Incidentally, I have Dylan over at shitclic.blogspot.com to thank for this information - go visit him, too, because he's a very kind and useful person!
Hey Rob. Love the site - I log on regularly to get my daily fix for TV news and reviews. I noticed you were an avid fan of the popular Welsh soap-drama "Caerdydd" on S4C last year... and surprised you haven't mentioned the third series currently shown on Sundays at 9pm (repeated with onscreen subtitles for our English friends ;-) on Thursdays at 10.30pm. Check out the great new mini-website www.s4c-caerdydd.co.uk... oh, and my tv blog in the lingo of heaven as noted!
See? Kind and useful.
Just as a quick reminder, here's how series three ended. And for all you Torchwood lovers, here's Ianto Jones (aka Gareth David-Lloyd) when he appeared on the show opposite Siwan Morris.
But it would be a mistake to think this is a recent development. A case in point is A Mind to Kill, Wales' answer to Taggart. Starring Welsh man-god Philip Madoc as widower Detective Inspector Noel Bain, A Mind to Kill was a dark and gritty 1991 TV movie about neo-Nazis set and filmed in South Wales.
Shot in both English and Welsh - as (Noson) yr Heliwr (which, I think means either The Night Hunter or Hunter in the Night. Anyone?) - the film, the charismatic Bain and the series format proved popular enough that a series of sequel films was made, running for five series from 1994 to 2004 - even making the transition to the rest of the UK by airing on Five. Yet almost nobody remembers it.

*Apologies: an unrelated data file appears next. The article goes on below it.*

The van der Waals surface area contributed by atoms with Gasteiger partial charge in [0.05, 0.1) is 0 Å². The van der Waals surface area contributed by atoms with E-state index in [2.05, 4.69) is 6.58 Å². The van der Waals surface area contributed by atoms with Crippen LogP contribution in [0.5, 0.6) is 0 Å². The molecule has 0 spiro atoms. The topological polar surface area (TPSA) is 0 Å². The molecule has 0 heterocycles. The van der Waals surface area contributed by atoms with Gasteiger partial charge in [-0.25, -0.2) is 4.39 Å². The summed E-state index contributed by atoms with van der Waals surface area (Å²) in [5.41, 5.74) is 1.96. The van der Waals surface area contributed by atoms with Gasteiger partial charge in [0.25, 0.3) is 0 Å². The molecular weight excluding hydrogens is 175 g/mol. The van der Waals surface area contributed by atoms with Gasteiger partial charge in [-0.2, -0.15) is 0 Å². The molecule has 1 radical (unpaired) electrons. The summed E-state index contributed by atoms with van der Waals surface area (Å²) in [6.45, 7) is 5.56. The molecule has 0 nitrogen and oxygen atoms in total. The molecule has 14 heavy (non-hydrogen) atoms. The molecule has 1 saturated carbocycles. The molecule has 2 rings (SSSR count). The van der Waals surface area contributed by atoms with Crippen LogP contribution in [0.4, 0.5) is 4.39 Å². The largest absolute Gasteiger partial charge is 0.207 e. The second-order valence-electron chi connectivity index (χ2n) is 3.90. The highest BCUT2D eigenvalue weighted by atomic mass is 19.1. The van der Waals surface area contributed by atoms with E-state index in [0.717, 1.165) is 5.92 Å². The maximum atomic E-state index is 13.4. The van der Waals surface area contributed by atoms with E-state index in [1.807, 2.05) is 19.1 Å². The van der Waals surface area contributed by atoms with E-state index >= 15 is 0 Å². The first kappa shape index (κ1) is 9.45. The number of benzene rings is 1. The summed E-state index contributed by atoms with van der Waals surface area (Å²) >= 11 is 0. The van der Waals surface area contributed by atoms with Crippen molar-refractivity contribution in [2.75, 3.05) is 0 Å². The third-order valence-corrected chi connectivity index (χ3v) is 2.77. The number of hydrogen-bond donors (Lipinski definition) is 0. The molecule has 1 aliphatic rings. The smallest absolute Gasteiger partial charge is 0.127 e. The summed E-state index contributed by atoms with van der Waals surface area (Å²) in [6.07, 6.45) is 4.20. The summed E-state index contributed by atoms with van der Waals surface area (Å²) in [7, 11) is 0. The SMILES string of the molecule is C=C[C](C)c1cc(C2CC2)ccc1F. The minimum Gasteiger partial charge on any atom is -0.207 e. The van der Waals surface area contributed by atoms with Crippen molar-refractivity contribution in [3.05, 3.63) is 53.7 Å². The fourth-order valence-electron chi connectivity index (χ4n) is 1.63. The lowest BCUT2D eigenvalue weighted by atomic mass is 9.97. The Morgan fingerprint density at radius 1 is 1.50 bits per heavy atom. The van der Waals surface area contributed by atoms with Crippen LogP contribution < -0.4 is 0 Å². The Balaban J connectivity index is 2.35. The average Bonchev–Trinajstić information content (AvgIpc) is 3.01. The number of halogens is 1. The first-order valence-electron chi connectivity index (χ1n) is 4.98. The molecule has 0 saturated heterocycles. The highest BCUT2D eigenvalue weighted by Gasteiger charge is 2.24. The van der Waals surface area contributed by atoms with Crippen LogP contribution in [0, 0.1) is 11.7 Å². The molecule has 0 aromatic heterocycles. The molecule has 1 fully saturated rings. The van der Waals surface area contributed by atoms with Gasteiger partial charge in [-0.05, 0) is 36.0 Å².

Praise be, then, the first series is being released on DVD by Network on March 16th.
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This is a UK media blog with daily news, views, exclusive reviews and good conversation. There's a bit of a bias towards the latest and greatest US TV, but we also cover UK TV ranging from new Doctor Who to old Z Cars, and BBC4 to S4C.
Add in film, theatre, art, books, events and competitions and you've (hopefully) got officially the fourth best blog on the web for media lovers. Oh yes, and there's The Carusometer, the ultimate guide to quality TV.
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"For most of us watching the telly of an evening is a way to wind down and relax, but for Rob Buckley it’s his blogging bread and butter. With reviews of cult classics and up and coming US and Brit television shows, The Medium is Not Enough is fast becoming essential reading for TV buffs, with over 50,000 hits a month."
"The Medium Is Not Enough is a light-hearted look at TV, often from the US, but also from the UK. With varied, well-written content, the blog features healthy engagement and features well in search engines."
"Billing itself as 'officially the fourth most popular UK TV blog', there are several whimsical regulars here that could help it climb as high as number three…"
I'm Rob Buckley, a freelance journalist who writes for UK media magazines that most people have never heard of, although you might have heard me on Radio 5 Live's Saturday Edition. I've edited Dreamwatch, Sprocket and Cambridge Film Festival Daily; been technical editor for trade magazine Televisual; reviewed films for the short-lived newspaper Cambridge Insider and the equally short-lived Death Ray and Filmstar magazines; written features for the even shorter-lived newspaper Soho Independent; and was regularly sarcastic about television on the blink-and-you-missed-it "web site for urban hedonists" The Tribe. I'm freelance now and have contributed to the likes of Broadcast, Total Content + Media, Action TV, Off The Telly, Action Network and TV Scoop.